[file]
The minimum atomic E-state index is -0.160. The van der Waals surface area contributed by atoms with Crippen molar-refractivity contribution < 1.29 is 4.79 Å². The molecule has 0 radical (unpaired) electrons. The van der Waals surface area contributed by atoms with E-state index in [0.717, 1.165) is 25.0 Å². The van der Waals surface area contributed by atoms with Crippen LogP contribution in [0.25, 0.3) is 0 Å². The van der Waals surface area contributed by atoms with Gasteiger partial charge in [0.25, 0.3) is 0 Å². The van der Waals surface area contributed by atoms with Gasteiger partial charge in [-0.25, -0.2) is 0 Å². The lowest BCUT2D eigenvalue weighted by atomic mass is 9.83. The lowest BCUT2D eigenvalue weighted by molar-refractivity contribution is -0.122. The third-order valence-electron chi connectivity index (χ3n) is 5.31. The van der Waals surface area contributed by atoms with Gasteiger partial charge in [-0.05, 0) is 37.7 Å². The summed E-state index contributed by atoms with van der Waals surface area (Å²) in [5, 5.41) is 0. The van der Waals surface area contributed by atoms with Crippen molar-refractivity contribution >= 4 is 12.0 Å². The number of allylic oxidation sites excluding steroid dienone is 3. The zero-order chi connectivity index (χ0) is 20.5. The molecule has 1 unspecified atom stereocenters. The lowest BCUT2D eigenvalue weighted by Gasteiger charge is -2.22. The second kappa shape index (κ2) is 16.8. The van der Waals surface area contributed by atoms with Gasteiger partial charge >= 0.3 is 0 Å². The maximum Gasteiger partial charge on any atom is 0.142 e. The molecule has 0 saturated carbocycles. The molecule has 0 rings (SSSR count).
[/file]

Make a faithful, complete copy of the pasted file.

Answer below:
The minimum atomic E-state index is -0.160. The van der Waals surface area contributed by atoms with Crippen molar-refractivity contribution < 1.29 is 4.79 Å². The molecule has 0 radical (unpaired) electrons. The van der Waals surface area contributed by atoms with E-state index in [0.717, 1.165) is 25.0 Å². The van der Waals surface area contributed by atoms with Crippen LogP contribution in [0.25, 0.3) is 0 Å². The van der Waals surface area contributed by atoms with Gasteiger partial charge in [0.25, 0.3) is 0 Å². The van der Waals surface area contributed by atoms with Gasteiger partial charge in [-0.25, -0.2) is 0 Å². The lowest BCUT2D eigenvalue weighted by atomic mass is 9.83. The lowest BCUT2D eigenvalue weighted by molar-refractivity contribution is -0.122. The third-order valence-electron chi connectivity index (χ3n) is 5.31. The van der Waals surface area contributed by atoms with Gasteiger partial charge in [-0.05, 0) is 37.7 Å². The summed E-state index contributed by atoms with van der Waals surface area (Å²) in [5, 5.41) is 0. The van der Waals surface area contributed by atoms with Crippen molar-refractivity contribution >= 4 is 12.0 Å². The number of allylic oxidation sites excluding steroid dienone is 3. The zero-order chi connectivity index (χ0) is 20.5. The molecule has 1 unspecified atom stereocenters. The lowest BCUT2D eigenvalue weighted by Gasteiger charge is -2.22. The second kappa shape index (κ2) is 16.8. The van der Waals surface area contributed by atoms with Gasteiger partial charge >= 0.3 is 0 Å². The maximum Gasteiger partial charge on any atom is 0.142 e. The molecule has 0 saturated carbocycles. The molecule has 0 rings (SSSR count).